The Australian dollar has been on a tear this year, jumping over 10% against the US dollar to the highest level in over two years.
A combination of a weaker greenback, stronger global risk appetite and improving fundamentals such as higher commodity prices and economic activity both at home and abroad has proven to be a potent mix.
Sitting just below US 80 cents today, the Aussie’s recent run higher has got many wondering whether it can continue, taking it back to the mid-80s or even higher in the period ahead.
While no one knows for sure, Daniel Been, head of FX strategy at ANZ Bank, thinks that the Aussie’s move is now looking a “little overdone”.
“The Australian dollar has now overshot fundamentals,” he says, pointing to the chart below.
“Since early 2015, the AUD has spent the majority of its time trading on the weaker side of fundamental fair value. The recent move higher has reversed that,” he says.
“The AUD is now four cents richer than its long-term relationship with rate differentials and commodity prices would suggest.”
And while some believe the Reserve Bank of Australia (RBA) may deliver a rate hike far sooner than what many currently think, potentially as soon as November this year, Been doesn’t think the RBA will oblige the Aussie dollar bulls.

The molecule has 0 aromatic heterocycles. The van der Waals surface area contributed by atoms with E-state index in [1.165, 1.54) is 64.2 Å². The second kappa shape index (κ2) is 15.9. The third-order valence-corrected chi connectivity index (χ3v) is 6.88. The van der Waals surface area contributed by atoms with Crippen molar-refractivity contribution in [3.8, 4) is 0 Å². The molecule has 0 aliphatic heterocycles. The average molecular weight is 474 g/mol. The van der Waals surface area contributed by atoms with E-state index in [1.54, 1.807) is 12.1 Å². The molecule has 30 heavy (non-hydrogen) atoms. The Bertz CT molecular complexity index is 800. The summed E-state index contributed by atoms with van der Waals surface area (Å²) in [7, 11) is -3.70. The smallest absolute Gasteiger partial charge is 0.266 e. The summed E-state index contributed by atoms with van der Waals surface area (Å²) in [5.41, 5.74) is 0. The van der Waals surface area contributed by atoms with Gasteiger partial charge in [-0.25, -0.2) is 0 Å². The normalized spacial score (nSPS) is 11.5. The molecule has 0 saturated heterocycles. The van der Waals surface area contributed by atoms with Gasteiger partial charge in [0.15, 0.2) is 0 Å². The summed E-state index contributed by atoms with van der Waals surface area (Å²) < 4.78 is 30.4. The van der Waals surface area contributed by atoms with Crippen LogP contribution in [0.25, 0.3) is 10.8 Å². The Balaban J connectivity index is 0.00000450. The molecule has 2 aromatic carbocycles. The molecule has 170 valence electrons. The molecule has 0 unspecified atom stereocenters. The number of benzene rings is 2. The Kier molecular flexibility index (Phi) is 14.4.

“The RBA over the past couple of weeks highlights that the bank is not yet close to shifting its bias,” he says.
“While confidence in its current forecasts has grown, the bank continues to highlight that there is significant slack still present in the labour market.
“We think that the threshold to the RBA raising forecasts — a precondition to a real shift in bias — remains very high.”
And with domestic monetary policy settings unlikely to support any further gains, Been suggests other factors also present a near-term danger for the Aussie.
“On the USD front, our model suggests that the USD has now reverted back to fair value,” he says.
“Further, we do not think that political dynamics will justify a further decline in the USD, and we also think that pricing of the Fed and speculative positioning unwind have all tilted the risk reward for the US dollar higher.”
Essentially much of the bad news has already been priced into the greenback, adding to the risk of a reversal should the US data or political landscape improve.
Been also says that market liquidity is also providing warning signals that volatility may be about to increase, a scenario that tends to undermine the Aussie as investor appetite, and capital flows to riskier assets, declines.
As such, Been says that the Aussie will struggle to push much higher from here.
“We do not expect that fundamentals can push it any higher and think that global risk appetite now looks extended,” he says.
“The AUD is due for some consolidation.”